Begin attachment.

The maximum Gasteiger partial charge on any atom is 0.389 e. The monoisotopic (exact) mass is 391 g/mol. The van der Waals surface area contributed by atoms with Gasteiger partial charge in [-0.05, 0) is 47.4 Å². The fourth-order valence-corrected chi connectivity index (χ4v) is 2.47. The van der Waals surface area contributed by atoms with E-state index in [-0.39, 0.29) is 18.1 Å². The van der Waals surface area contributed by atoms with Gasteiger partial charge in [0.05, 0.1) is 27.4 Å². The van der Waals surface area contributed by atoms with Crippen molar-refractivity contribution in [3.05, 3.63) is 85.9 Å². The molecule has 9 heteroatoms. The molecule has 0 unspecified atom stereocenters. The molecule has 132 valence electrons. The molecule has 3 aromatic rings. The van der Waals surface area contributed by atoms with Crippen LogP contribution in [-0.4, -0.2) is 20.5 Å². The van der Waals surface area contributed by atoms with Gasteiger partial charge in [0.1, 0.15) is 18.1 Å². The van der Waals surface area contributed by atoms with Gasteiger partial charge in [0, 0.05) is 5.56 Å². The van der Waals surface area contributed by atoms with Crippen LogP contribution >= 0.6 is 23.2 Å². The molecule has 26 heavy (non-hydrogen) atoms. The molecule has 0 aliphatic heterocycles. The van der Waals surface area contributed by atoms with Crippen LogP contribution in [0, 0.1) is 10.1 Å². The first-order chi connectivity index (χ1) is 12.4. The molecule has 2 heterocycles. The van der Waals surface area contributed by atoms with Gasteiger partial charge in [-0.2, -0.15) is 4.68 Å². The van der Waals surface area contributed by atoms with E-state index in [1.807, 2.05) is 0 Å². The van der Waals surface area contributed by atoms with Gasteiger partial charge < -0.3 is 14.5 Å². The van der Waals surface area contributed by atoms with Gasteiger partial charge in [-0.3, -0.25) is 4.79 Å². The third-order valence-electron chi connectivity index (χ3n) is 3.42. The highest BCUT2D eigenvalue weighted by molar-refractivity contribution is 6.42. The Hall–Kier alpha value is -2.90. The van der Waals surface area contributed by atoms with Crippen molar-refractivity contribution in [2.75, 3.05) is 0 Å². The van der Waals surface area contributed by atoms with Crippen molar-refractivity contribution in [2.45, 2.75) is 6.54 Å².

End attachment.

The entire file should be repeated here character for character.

The maximum Gasteiger partial charge on any atom is 0.389 e. The monoisotopic (exact) mass is 391 g/mol. The van der Waals surface area contributed by atoms with Gasteiger partial charge in [-0.05, 0) is 47.4 Å². The fourth-order valence-corrected chi connectivity index (χ4v) is 2.47. The van der Waals surface area contributed by atoms with E-state index in [-0.39, 0.29) is 18.1 Å². The van der Waals surface area contributed by atoms with Gasteiger partial charge in [0.05, 0.1) is 27.4 Å². The van der Waals surface area contributed by atoms with Crippen molar-refractivity contribution in [3.05, 3.63) is 85.9 Å². The molecule has 9 heteroatoms. The molecule has 0 unspecified atom stereocenters. The molecule has 132 valence electrons. The molecule has 3 aromatic rings. The van der Waals surface area contributed by atoms with Crippen LogP contribution in [-0.4, -0.2) is 20.5 Å². The van der Waals surface area contributed by atoms with Gasteiger partial charge in [0.1, 0.15) is 18.1 Å². The van der Waals surface area contributed by atoms with Gasteiger partial charge in [0, 0.05) is 5.56 Å². The van der Waals surface area contributed by atoms with Crippen LogP contribution >= 0.6 is 23.2 Å². The molecule has 26 heavy (non-hydrogen) atoms. The molecule has 0 aliphatic heterocycles. The van der Waals surface area contributed by atoms with Crippen LogP contribution in [0, 0.1) is 10.1 Å². The first-order chi connectivity index (χ1) is 12.4. The molecule has 2 heterocycles. The van der Waals surface area contributed by atoms with Gasteiger partial charge in [-0.2, -0.15) is 4.68 Å². The van der Waals surface area contributed by atoms with E-state index in [1.807, 2.05) is 0 Å². The van der Waals surface area contributed by atoms with Gasteiger partial charge < -0.3 is 14.5 Å². The van der Waals surface area contributed by atoms with Gasteiger partial charge in [-0.3, -0.25) is 4.79 Å². The third-order valence-electron chi connectivity index (χ3n) is 3.42. The highest BCUT2D eigenvalue weighted by molar-refractivity contribution is 6.42. The Hall–Kier alpha value is -2.90. The van der Waals surface area contributed by atoms with Crippen molar-refractivity contribution in [2.75, 3.05) is 0 Å². The van der Waals surface area contributed by atoms with Crippen molar-refractivity contribution in [2.45, 2.75) is 6.54 Å².